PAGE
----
Dear Lucy: I watched the Super Bowl Game yesterday and saw history. There were these three incredibly beautiful and talented African-American women dominating the screen with their moving performances. Jennifer Hudson was dressed like a 20's, curvy schoolteacher with a voice from heaven. Alicia Keyes was decked out in an elegant red gown crooning while playing her craft on the piano. And then there was the mega-star, Beyoncé who proved hands down that she can sing, dance, be a generous friend and take over a stage, stadium and screen. Things have really changed. No matter how proud I was of Beyoncé, I could not help but think that my grandmother would have rolled over in her grave to see her lack of clothing and public dance moves like that! I am not in the group that criticizes Beyoncé, I am just considering how much has changed.
– "Just Saying"
Dear "Just Saying": "There is nothing new under the sun." Today, we just have Internet, television and awesome technology to make sure that there is maximum exposure of whatever one's pleasure happens to be.
I am not a football fan but I jumped at the opportunity to watch this Super Bowl and see these female stars dominate the screen in an unprecedented way. These are young women in the very competitive world of musical performance. They shine because they are not only mega-talented but because they are also few in number.
You are right, there was an interesting contrast in how each of them presented. Appropriately, Jennifer was dressed for singing with a group of children. Alicia was dressed with a solemn nod to the mood of the country for our soldiers. Well, Beyoncé was dressed as Beyoncé; doing what Beyoncé is well-paid and trained to do...provide entertainment over the top!
Every Super Bowl show is expected to deliver on this. She is "hot," draws a crowd and is capable of creating a little controversy. After dealing with her lip-sync fiasco of last week like a brilliant business woman, she went on to prove why she was invited to the Super Bowl. This morning, unable to criticize her performance, she was accused of throwing the Illuminati sign out during her performance. Now the Illuminati is presumed to be a small, elite, super-secret group of influential individuals who have shaped the course of world events for centuries.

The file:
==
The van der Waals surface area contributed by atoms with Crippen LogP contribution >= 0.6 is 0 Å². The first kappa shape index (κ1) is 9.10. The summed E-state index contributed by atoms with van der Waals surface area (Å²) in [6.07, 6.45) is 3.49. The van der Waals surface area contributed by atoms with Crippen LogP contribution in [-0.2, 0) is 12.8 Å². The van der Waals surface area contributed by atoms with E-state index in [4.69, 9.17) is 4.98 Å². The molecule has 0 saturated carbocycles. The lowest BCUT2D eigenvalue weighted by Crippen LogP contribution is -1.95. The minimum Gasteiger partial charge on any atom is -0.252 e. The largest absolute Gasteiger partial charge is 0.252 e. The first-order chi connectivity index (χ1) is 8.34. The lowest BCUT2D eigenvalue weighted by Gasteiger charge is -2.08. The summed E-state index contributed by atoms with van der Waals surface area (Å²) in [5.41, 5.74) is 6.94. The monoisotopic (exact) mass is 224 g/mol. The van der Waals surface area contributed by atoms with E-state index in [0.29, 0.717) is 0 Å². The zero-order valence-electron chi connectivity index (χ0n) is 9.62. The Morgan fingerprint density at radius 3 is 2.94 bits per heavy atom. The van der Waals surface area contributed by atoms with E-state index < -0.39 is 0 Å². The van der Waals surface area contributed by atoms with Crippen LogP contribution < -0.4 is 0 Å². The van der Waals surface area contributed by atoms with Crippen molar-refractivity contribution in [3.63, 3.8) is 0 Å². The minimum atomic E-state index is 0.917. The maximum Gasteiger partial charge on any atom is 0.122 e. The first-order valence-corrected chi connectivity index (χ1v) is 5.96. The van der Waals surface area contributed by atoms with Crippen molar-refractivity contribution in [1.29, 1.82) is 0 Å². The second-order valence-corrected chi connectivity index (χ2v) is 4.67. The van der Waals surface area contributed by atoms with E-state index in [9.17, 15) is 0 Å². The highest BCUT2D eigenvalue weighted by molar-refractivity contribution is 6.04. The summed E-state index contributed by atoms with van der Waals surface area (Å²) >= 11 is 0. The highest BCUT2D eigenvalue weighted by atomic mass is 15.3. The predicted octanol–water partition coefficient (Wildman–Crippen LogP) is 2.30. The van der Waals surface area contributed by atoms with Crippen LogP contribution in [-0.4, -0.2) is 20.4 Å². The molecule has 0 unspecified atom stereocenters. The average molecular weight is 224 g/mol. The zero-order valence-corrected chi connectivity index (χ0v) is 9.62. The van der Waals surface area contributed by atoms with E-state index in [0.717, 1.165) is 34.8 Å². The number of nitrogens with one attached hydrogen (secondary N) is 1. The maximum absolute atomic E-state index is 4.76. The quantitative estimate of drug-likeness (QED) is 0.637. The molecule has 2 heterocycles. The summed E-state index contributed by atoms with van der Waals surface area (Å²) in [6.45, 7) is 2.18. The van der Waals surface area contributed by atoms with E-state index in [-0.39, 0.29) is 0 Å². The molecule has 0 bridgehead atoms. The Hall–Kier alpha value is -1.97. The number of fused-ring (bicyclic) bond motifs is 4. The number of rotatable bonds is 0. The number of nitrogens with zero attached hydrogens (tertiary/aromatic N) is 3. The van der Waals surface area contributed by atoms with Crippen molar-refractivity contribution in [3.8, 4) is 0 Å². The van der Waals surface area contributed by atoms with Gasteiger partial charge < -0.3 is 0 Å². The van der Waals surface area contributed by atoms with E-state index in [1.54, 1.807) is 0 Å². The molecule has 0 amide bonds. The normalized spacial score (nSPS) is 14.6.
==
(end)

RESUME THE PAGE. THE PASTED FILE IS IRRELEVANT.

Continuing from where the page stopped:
Yes, I know not only my grandmother, but my mother would have been alarmed and appalled by the public display of flesh and suggestive moves. When I was in junior high I desperately wanted to be a majorette. My mom wasn't having it. I tried out anyway and was turned down because I was too skinny!
My Mom never found out but she made sure I joined the band and was fully covered up in pants and a hat. My best friend was selected to be a majorette and had big fun being one. Her parents loved her as much as mine loved me. My friend was no less a great teenager just like me, trying to solidify her identity. Her parents' ideas about flashing flesh in public were just different from my folks.
While my mother would not allow me to be a majorette, I can remember her being very proud to mention Josephine Baker as a successful, beautiful, flesh-flashing black rebel who had to move to France to be recognized for her special talents in a bygone era. Then, as now, "over the top" sells and entertains. We don't have to watch nor do we have to buy. Opinions on covering and uncovering women are as diverse as the Muslim Burka to the nudist camps.
Many of us do things that we think are and will be kept private, while others do things as a part of their livelihood. At the end of the day, free will still reigns and judgment is personal.
And what about that game? Awesome and entertaining, too.
(For help with the feelings that get in the way of prayer and peace of mind, get Lucy's new book, "BE NOT ANXIOUS." Order it directly from her at 901-907-0260 or from her website.)